Caught up in the fracas was former Morgan County jail warden Leon Bradley, who was fired and, in September 2017, arrested. Franklin’s office alleged that Bradley had passed along law enforcement information to Lockhart.

In testimony for Bradley’s case, Franklin’s deputies described surreptitiously recording their conversations with Bradley and installing a GPS tracker on his car. An investigator from another Alabama sheriff’s office testified that Franklin’s office “used us” by providing inaccurate information to secure Bradley’s arrest.

Bradley’s charge was dismissed last week by circuit judge Glenn Thompson, who granted the initial search warrants. In a blistering ruling, Thompson found that Franklin and one of her deputies “deliberately misled” the court to obtain the warrants and “endeavored to hide or cover up their deception to criminal actions under the color of law.”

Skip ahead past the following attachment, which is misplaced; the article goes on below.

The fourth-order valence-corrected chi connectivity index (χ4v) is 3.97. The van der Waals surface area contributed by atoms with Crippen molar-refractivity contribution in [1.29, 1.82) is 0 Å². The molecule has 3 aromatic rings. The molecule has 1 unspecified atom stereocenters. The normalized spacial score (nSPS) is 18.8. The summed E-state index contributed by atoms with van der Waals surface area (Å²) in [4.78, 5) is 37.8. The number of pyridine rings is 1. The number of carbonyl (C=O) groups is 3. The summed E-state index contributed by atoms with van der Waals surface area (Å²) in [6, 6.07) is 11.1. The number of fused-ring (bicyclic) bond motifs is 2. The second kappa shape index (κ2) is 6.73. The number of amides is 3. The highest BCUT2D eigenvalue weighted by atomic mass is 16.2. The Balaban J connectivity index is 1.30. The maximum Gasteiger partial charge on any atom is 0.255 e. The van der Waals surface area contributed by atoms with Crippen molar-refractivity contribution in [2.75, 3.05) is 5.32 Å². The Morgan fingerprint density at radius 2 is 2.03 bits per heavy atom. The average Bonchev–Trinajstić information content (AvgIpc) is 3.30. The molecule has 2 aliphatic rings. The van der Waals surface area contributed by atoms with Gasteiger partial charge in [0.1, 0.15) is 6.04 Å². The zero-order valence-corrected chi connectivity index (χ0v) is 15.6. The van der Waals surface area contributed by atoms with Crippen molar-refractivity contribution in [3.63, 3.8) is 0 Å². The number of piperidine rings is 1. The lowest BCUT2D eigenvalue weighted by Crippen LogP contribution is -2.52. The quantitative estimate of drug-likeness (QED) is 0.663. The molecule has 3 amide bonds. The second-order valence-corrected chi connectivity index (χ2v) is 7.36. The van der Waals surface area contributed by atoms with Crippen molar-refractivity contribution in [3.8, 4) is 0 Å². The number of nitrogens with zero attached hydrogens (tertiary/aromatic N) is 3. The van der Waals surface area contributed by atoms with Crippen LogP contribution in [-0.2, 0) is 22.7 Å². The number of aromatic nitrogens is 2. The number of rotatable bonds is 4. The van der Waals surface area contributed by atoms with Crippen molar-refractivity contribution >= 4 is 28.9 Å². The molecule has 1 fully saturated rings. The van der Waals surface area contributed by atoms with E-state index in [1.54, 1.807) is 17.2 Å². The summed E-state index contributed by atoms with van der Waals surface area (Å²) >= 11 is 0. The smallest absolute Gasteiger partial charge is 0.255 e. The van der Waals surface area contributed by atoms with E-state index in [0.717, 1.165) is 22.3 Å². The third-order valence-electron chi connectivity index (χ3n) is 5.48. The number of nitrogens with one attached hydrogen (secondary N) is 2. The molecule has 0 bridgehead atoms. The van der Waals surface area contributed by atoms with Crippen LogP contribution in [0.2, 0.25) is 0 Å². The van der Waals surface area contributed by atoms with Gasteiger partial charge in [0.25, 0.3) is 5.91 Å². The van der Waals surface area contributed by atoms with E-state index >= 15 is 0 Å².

In a statement, the Morgan County Sheriff’s office denied any “improprieties” in the investigation.

Franklin staying put as multiple agencies probe her use of funds

The FBI is currently probing Franklin’s use of taxpayer funds, according to the the New York Times. Representatives from both the FBI and Alabama Attorney General’s office were in court listening to testimony in Bradley’s case.

But Franklin remains defiant, writing in a lengthy Sunday Facebook post thanking supporters for their “prayers” that she did nothing “criminal or unethical” and believes “the truth will be disclosed.”